Evaluation shows

Clean sky during Covid lockdown

10. August 2022, 10:00 Uhr | Tobias Schlichtmeier
Forschungsflieger HALO
Launched into near-empty airspace during the May 2020 Covid lockdown: the »HALO« research aircraft studied the impact of limited mobility on air quality.
© DLR

The lockdowns during the pandemic reduced fossil fuel burning by about one-third in the early 2020s. These provided atmospheric research with a unique opportunity to quantify air pollution over a wide range. The findings are groundbreaking.

During the first lockdown of the Covid pandemic, soot concentrations in the atmosphere over western and southern Europe almost halved. This is shown by the comparison of two measurement campaigns of the German research aircraft »HALO« from 2017 and 2020.

About 40 percent of the reduction was due to reduced anthropogenic emissions, according to a new study. The results reflect the strong impact of human activities on air quality and the importance of soot as a major air pollutant and climate driver in the Anthropocene, write researchers from the Max Planck Institute for Chemistry, the University of Bremen, Johannes Gutenberg University Mainz, the German Aerospace Center (DLR), the University of Leipzig and the Leibniz Institute for Tropospheric Research (TROPOS) in the journal Atmospheric Chemistry and Physics (ACP).

During the Covid lockdowns in early 2020, the research team flew over Germany, the Benelux countries, Great Britain, France, Spain, Italy, – in other words, large parts of Central, Western and Southern Europe. It determined the mass of soot and the particle concentrations in the lower troposphere using the HALO (High Altitude and LOng range) research aircraft in both the planar and vertical profiles as part of the »BLUESKY« campaign. The team then compared the results with measurements taken in July 2017, when the researchers had studied the area under »normal«, or pre-Covid conditions as part of the »EMeRGe« EU campaign.

The comparison shows a significant pandemic-related improvement in air quality: on average, the amount of soot in the lower troposphere in southern and western Europe fell by 41 percent. This enormous figure was verified using traffic data and information on gasoline consumption during the lockdown periods. The researchers attribute the decrease to two main reasons: efforts already underway to reduce soot emissions in Germany and Europe (three to nine percent), and reduced mobility due to the pandemic lockdowns, which accounted for 32 to 38 percent. The comparative data was also incorporated into an Earth system model to determine what effect fewer soot emissions in Europe would have on the climate in the long term.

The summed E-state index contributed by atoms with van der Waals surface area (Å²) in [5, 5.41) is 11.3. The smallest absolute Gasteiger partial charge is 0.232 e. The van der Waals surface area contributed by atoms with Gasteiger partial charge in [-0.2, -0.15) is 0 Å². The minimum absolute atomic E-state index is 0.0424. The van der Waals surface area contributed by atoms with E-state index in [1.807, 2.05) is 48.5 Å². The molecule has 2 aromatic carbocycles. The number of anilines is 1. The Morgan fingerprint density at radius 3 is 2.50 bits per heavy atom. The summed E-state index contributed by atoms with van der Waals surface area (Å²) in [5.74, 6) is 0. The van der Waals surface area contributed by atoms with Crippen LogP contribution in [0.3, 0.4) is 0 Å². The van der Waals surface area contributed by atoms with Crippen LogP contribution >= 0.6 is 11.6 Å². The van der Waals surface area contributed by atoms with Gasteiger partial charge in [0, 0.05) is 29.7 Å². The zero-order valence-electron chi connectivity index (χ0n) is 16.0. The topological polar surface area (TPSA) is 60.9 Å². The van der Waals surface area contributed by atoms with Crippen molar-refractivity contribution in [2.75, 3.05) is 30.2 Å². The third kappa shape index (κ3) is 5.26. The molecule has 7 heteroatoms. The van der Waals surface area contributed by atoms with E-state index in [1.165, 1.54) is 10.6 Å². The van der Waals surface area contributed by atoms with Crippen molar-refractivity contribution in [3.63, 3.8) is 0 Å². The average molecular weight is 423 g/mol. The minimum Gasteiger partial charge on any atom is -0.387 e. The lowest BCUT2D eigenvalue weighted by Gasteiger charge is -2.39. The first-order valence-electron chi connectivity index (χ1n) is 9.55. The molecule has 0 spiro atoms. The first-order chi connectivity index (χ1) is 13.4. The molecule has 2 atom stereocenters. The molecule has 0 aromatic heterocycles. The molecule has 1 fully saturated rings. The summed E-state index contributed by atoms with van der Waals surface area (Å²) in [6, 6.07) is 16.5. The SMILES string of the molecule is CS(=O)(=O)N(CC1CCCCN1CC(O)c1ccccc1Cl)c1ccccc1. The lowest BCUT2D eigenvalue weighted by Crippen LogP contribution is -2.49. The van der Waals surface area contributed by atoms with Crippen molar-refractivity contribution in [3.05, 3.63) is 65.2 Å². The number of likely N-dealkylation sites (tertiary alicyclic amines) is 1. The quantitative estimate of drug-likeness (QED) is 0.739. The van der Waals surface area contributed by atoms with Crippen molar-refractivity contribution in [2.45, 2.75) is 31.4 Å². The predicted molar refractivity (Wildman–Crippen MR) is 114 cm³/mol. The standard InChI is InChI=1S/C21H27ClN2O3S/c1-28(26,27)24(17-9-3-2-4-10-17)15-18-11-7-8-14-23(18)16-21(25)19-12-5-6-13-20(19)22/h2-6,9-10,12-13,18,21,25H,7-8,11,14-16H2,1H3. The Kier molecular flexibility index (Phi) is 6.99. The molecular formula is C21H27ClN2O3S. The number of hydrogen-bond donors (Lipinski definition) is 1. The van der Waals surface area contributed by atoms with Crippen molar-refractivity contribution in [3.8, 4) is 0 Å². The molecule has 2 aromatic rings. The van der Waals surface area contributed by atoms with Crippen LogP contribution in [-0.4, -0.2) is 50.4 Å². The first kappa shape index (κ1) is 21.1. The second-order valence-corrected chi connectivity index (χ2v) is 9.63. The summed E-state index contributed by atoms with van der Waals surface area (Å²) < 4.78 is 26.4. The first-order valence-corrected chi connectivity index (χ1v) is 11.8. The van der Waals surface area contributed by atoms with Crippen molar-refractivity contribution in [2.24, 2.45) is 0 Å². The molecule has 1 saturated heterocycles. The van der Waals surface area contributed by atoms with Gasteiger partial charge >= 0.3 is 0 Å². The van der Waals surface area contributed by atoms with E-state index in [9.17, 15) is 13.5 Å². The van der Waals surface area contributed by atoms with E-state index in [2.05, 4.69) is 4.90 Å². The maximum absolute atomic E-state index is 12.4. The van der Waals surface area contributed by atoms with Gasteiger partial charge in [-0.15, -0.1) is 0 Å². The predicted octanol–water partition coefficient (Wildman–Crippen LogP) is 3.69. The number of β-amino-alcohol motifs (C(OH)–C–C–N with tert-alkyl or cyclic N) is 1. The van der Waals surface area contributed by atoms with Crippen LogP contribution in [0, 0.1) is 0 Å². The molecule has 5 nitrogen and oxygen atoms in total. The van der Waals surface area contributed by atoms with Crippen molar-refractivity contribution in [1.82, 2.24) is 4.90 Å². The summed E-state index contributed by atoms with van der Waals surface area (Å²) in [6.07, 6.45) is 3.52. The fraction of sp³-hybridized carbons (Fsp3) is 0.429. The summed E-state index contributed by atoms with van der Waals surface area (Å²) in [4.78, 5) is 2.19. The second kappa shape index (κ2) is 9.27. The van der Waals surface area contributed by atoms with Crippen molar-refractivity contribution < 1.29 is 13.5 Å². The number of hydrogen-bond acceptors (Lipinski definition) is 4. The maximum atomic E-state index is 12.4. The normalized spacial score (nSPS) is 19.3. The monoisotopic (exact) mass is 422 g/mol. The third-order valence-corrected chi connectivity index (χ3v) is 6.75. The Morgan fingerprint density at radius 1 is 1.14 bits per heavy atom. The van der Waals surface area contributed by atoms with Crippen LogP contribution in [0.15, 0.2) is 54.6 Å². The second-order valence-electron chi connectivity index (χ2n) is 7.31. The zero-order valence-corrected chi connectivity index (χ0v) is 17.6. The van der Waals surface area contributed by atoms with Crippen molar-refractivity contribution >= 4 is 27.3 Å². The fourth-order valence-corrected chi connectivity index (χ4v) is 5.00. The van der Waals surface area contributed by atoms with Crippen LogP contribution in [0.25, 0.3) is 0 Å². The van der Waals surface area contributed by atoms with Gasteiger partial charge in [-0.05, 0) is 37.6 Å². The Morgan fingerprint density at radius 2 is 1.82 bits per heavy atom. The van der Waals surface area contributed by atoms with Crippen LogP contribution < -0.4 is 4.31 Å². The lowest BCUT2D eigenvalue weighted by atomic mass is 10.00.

Soot is harmful to health and contributes to global warming

The background is that soot near the ground is not only a particularly harmful part of particulate matter. Up in the atmosphere, the tiny particles contribute to global warming because their dark surface heats them up and they release heat into the environment. Unlike long-lived greenhouse gases such as carbon dioxide, however, soot is short-lived and remains in the atmosphere for only a few days to weeks.

»Reduced soot emissions through less burning of fossil fuels such as diesel, coal, oil or even wood would quickly help the health of millions of people. In addition, our measurements and model calculations show that less soot in the atmosphere makes an important contribution to mitigating climate change,« explains Mira Pöhlker from TROPOS in Leipzig. The atmospheric scientist, who also conducts research at the Max Planck Institute for Chemistry in Mainz, hopes that some of the behavioral changes of the Covid era, such as more video conferencing and home offices, and thus fewer flights and trips to work, will be maintained.

Pöhlker and the team are currently working on a new study and are also bringing psychologists on board. They want to find out whether offers like the nine-euro ticket can actually lead to a sustainable change in people's mobility behavior. »In addition to a general reduction in traffic, it is important to create incentives for low-emission mobility. In my opinion, heavily subsidized public transport is an important stimulus.«


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